Holding Hands

By Stephanie Dethlefs

March 6, 2017

Holding Hands

We walk up the stairway of my grandmother’s porch. Towers of brick flank the stairs, which later we will scramble up to leap into the soft green grass below. Through the screen door, I see her sitting in her small armchair covered with beige woven upholstery. She leans slightly to the left, ankles crossed. With her left hand she cradles her powdered neck, her small manicured fingertips pressing gently into the nook behind her ear. She lifts the pencil to her tongue, wets it, and answers 34-Down before noticing us and smiling softly. She presses her hands into the armrests and rises to greet us, placing her small, soft palms on each of our cheeks. “You’re here,” she says.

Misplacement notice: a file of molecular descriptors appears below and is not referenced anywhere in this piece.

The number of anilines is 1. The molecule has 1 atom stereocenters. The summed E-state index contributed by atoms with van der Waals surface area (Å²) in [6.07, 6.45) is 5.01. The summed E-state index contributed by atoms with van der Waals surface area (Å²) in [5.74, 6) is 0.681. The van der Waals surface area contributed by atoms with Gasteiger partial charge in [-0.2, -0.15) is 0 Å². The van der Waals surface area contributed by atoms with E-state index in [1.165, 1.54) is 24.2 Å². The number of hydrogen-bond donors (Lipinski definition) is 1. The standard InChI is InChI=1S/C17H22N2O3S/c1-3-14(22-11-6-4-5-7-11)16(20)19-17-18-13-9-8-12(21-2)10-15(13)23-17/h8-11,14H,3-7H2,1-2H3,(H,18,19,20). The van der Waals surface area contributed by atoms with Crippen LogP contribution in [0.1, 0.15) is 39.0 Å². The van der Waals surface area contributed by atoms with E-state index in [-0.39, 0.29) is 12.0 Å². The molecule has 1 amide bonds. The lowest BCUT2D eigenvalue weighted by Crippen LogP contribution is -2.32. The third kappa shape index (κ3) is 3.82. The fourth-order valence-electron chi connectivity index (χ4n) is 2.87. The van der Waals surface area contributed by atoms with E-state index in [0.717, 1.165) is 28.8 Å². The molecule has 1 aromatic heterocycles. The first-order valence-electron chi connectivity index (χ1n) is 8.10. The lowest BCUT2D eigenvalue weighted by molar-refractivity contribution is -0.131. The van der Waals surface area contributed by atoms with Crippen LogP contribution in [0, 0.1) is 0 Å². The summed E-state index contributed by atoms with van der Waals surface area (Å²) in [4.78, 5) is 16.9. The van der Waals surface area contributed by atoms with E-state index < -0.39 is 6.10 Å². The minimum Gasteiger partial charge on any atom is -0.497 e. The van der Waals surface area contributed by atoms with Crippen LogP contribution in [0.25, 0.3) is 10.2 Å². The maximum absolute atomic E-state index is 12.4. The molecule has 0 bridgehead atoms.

Alone in her bed in the nursing home, she looks out the window at the gray day beyond the wintry trees. There, dancing on the bare branches, she sees a black shadow. They watch each other for a long time. Days later, her daughters sit next to her bed, holding her tiny withered hand, cradling her head, as the pauses between her breaths get longer and longer.

When our daughter is born, we sit together on the hospital bed, wondering what to do with one another. I lift her tiny hand out from the tangle of blankets. It is so small, smaller and more delicate than I could have imagined, softer than any silk. “You’re here,” I say.

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